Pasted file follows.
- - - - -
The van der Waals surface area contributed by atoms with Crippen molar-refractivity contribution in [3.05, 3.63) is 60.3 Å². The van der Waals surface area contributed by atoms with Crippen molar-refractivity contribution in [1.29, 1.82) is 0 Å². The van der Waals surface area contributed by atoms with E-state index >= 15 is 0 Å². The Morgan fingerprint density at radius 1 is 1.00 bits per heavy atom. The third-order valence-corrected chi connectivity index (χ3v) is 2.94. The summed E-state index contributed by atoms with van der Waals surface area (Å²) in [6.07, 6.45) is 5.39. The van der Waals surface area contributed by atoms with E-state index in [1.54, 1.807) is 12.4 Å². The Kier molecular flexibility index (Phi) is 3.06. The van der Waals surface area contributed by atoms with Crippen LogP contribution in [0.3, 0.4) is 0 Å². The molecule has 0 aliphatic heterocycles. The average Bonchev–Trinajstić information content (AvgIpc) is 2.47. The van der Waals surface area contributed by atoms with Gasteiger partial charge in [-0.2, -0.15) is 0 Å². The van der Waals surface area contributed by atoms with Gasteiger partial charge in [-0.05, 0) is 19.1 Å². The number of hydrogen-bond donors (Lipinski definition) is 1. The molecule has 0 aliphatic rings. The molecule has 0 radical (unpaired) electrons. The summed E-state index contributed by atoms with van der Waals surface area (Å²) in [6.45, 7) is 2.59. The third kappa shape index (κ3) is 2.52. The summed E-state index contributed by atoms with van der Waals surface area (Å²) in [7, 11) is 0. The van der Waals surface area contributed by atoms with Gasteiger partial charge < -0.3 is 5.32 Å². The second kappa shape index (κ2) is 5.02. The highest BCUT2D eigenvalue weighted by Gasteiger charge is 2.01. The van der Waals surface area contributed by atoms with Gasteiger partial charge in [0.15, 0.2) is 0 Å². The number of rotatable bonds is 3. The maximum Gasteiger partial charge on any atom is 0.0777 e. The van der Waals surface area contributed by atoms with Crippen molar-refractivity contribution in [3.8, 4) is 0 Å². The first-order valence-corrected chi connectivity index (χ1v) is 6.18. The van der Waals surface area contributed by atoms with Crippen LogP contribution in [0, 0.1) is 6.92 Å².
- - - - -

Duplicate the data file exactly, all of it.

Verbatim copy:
The van der Waals surface area contributed by atoms with Crippen molar-refractivity contribution in [3.05, 3.63) is 60.3 Å². The van der Waals surface area contributed by atoms with Crippen molar-refractivity contribution in [1.29, 1.82) is 0 Å². The van der Waals surface area contributed by atoms with E-state index >= 15 is 0 Å². The Morgan fingerprint density at radius 1 is 1.00 bits per heavy atom. The third-order valence-corrected chi connectivity index (χ3v) is 2.94. The summed E-state index contributed by atoms with van der Waals surface area (Å²) in [6.07, 6.45) is 5.39. The van der Waals surface area contributed by atoms with E-state index in [1.54, 1.807) is 12.4 Å². The Kier molecular flexibility index (Phi) is 3.06. The van der Waals surface area contributed by atoms with Crippen LogP contribution in [0.3, 0.4) is 0 Å². The molecule has 0 aliphatic heterocycles. The average Bonchev–Trinajstić information content (AvgIpc) is 2.47. The van der Waals surface area contributed by atoms with Gasteiger partial charge in [-0.2, -0.15) is 0 Å². The van der Waals surface area contributed by atoms with Gasteiger partial charge in [-0.05, 0) is 19.1 Å². The number of hydrogen-bond donors (Lipinski definition) is 1. The molecule has 0 aliphatic rings. The molecule has 0 radical (unpaired) electrons. The summed E-state index contributed by atoms with van der Waals surface area (Å²) in [6.45, 7) is 2.59. The third kappa shape index (κ3) is 2.52. The summed E-state index contributed by atoms with van der Waals surface area (Å²) in [7, 11) is 0. The van der Waals surface area contributed by atoms with Gasteiger partial charge < -0.3 is 5.32 Å². The second kappa shape index (κ2) is 5.02. The highest BCUT2D eigenvalue weighted by Gasteiger charge is 2.01. The van der Waals surface area contributed by atoms with Gasteiger partial charge in [0.15, 0.2) is 0 Å². The number of rotatable bonds is 3. The maximum Gasteiger partial charge on any atom is 0.0777 e. The van der Waals surface area contributed by atoms with Crippen molar-refractivity contribution in [3.8, 4) is 0 Å². The first-order valence-corrected chi connectivity index (χ1v) is 6.18. The van der Waals surface area contributed by atoms with Crippen LogP contribution in [0, 0.1) is 6.92 Å².